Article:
Game Name: Pac-Man
Designer: Namco
Publisher: Midway (Arcade), Atari (Atari 2600, Atari 5200, Atari 8-bit)
Year Of Release: 1980
Platform: Arcade, Atari 2600, Atari 5200, Atari 8-bit
Genre: Maze
Number Of Players: 1 or 2 players
Controller: Joystick

Pac-Man was an arcade game originally released by Namco, which was developed for home use on the Atari systems by Atari.


The gameplay involves maneuvering the yellow character Pac-Man through a series of mazes, gobbling up all the pellets. However, Pac-Man's progress is opposed by four ghosts: Inky, Blinky, Pinky and Clyde. Pac-Man can only eat these ghosts by eating one of the four special power pellets placed throughout the maze. Once Pac-Man eats every pellet on the screen, the level is over. Occasionally, fruit will show up that give Pac-Man bonus points. Every 10,000 points, Pac-Man gains an extra life. The game is supposed to loop forever, although the 256th level is glitched and unbeatable.


  • Pellet -- 10 points
  • Power pellet -- 50 points
  • Blue ghost -- 200 points (first), 400 (second), 800 (third), and 1600 (fourth)
  • Fruit prizes
  • Cherry -- 100 points
  • Strawberry -- 300 points
  • Orange -- 500 points
  • Apple -- 700 points
  • Grape -- 1000 points
  • Galaxian Flagship -- 2000 points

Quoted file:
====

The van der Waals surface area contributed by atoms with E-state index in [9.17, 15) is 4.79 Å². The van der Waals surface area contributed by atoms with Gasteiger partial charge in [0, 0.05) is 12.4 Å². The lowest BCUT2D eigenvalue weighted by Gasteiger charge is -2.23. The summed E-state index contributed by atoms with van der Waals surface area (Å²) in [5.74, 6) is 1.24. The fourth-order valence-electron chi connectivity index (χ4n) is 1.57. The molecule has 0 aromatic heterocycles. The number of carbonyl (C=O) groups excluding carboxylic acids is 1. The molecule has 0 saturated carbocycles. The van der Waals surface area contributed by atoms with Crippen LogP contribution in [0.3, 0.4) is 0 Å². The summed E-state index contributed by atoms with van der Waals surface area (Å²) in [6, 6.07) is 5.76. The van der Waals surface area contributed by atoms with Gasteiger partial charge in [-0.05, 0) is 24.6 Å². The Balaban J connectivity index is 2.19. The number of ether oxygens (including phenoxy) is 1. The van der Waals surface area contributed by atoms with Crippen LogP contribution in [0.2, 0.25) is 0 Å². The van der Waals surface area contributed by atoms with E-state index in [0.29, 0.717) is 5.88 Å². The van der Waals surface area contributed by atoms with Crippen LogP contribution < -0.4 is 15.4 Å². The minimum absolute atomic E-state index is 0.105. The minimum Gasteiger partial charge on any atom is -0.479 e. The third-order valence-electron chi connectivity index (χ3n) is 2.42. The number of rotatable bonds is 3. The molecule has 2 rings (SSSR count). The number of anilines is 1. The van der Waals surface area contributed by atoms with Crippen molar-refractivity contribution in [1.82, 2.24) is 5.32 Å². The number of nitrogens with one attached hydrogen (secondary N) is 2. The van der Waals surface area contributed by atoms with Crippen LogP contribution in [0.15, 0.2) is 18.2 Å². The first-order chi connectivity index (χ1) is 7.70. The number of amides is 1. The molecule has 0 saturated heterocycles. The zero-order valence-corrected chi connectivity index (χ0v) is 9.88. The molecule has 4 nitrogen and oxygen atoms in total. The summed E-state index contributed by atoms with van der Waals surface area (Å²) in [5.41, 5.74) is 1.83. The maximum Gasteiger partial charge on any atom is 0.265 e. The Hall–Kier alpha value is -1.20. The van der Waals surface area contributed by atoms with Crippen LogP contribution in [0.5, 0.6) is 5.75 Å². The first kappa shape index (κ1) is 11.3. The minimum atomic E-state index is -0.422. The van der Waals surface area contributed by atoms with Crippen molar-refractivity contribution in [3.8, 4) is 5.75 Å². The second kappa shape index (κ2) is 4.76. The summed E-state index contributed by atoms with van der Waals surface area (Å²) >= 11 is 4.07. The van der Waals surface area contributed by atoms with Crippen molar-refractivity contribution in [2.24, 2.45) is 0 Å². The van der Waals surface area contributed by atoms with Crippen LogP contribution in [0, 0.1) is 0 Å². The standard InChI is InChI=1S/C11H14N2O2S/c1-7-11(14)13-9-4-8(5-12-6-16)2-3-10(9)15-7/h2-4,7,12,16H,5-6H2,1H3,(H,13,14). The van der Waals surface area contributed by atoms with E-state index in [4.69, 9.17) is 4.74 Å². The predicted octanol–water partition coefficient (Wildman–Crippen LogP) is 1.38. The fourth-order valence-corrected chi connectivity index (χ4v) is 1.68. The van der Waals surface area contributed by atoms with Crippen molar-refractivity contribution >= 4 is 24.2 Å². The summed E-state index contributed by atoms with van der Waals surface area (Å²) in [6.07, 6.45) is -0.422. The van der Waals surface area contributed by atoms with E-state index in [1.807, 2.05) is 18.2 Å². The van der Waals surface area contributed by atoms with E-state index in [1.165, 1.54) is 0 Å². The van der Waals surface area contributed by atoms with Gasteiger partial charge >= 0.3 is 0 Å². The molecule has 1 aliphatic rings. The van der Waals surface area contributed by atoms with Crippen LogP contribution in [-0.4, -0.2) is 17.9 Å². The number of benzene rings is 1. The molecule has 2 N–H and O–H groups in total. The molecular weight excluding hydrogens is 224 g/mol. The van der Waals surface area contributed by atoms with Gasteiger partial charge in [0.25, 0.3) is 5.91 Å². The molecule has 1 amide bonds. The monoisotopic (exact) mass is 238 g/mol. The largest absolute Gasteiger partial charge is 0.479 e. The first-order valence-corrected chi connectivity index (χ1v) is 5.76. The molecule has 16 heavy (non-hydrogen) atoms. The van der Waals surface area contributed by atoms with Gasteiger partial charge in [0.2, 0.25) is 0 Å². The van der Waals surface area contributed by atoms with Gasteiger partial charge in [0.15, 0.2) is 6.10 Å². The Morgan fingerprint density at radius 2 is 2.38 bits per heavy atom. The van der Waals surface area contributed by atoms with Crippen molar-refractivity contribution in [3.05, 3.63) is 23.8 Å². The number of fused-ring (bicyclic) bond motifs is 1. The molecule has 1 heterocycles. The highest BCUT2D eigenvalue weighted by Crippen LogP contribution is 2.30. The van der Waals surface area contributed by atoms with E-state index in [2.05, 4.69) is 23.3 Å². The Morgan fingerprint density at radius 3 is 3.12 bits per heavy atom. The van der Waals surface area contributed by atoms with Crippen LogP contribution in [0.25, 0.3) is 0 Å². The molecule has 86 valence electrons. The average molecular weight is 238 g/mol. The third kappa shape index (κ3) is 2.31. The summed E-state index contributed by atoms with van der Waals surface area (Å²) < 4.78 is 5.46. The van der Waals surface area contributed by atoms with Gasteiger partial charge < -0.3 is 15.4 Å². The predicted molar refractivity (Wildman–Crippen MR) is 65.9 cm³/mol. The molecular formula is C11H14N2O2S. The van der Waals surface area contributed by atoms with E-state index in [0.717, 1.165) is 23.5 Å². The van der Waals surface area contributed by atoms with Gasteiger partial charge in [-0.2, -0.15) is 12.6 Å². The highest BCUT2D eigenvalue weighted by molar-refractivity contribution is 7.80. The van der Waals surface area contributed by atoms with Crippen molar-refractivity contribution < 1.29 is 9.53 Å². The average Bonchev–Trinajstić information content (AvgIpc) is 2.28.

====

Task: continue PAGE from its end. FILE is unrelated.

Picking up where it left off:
• Bell -- 3000 points
  • Key -- 5000 points

Atari 2600 VersionEdit

Pac-Man for the Atari 2600 is a port of the original arcade game. The game was designed by Tod Frye, who showed them a prototype of the game. Instead of letting Frye finish the game, Atari published the port.

Of the differences that exist between this version and the original arcade version, the most notable of them is that the ghosts are all one color and tend to flicker a lot; also, the various fruit prizes are replaced by a single prize called the vitamin which is worth 100 points when eaten. The player starts off with four lives and gets a new life with each screen cleared instead of at 10,000 points (up to nine lives can be stored up at a time).

Atari manufactured 12 million cartridges of the game, but only about 7 million copies were sold. The game was a huge failure and many consumers asked for refunds. This was one of the many games that led to the Video Game Crash of 1983.


The Atari 5200 and 8-bit home computer versions use the Atari logo in place of the Galaxian flagship as the fruit prize that appears between the grape and the bell.